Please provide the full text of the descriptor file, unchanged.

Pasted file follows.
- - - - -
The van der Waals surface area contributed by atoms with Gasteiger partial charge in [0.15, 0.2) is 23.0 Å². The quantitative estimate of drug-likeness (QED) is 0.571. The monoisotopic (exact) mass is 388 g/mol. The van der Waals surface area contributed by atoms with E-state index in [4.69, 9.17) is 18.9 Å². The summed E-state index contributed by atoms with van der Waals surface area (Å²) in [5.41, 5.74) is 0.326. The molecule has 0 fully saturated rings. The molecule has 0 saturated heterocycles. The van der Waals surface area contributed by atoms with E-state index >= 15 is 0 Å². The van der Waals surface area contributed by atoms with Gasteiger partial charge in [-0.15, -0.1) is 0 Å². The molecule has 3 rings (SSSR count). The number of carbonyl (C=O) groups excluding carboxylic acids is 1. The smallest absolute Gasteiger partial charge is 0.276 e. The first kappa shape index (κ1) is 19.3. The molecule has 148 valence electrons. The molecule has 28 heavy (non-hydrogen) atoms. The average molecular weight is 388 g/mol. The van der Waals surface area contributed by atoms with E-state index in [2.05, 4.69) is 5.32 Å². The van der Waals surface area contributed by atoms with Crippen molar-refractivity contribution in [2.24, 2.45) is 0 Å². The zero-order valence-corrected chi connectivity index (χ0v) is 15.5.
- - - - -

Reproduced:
The van der Waals surface area contributed by atoms with Gasteiger partial charge in [0.15, 0.2) is 23.0 Å². The quantitative estimate of drug-likeness (QED) is 0.571. The monoisotopic (exact) mass is 388 g/mol. The van der Waals surface area contributed by atoms with E-state index in [4.69, 9.17) is 18.9 Å². The summed E-state index contributed by atoms with van der Waals surface area (Å²) in [5.41, 5.74) is 0.326. The molecule has 0 fully saturated rings. The molecule has 0 saturated heterocycles. The van der Waals surface area contributed by atoms with E-state index >= 15 is 0 Å². The van der Waals surface area contributed by atoms with Gasteiger partial charge in [-0.15, -0.1) is 0 Å². The molecule has 3 rings (SSSR count). The number of carbonyl (C=O) groups excluding carboxylic acids is 1. The smallest absolute Gasteiger partial charge is 0.276 e. The first kappa shape index (κ1) is 19.3. The molecule has 148 valence electrons. The molecule has 28 heavy (non-hydrogen) atoms. The average molecular weight is 388 g/mol. The van der Waals surface area contributed by atoms with E-state index in [2.05, 4.69) is 5.32 Å². The van der Waals surface area contributed by atoms with Crippen molar-refractivity contribution in [2.24, 2.45) is 0 Å². The zero-order valence-corrected chi connectivity index (χ0v) is 15.5.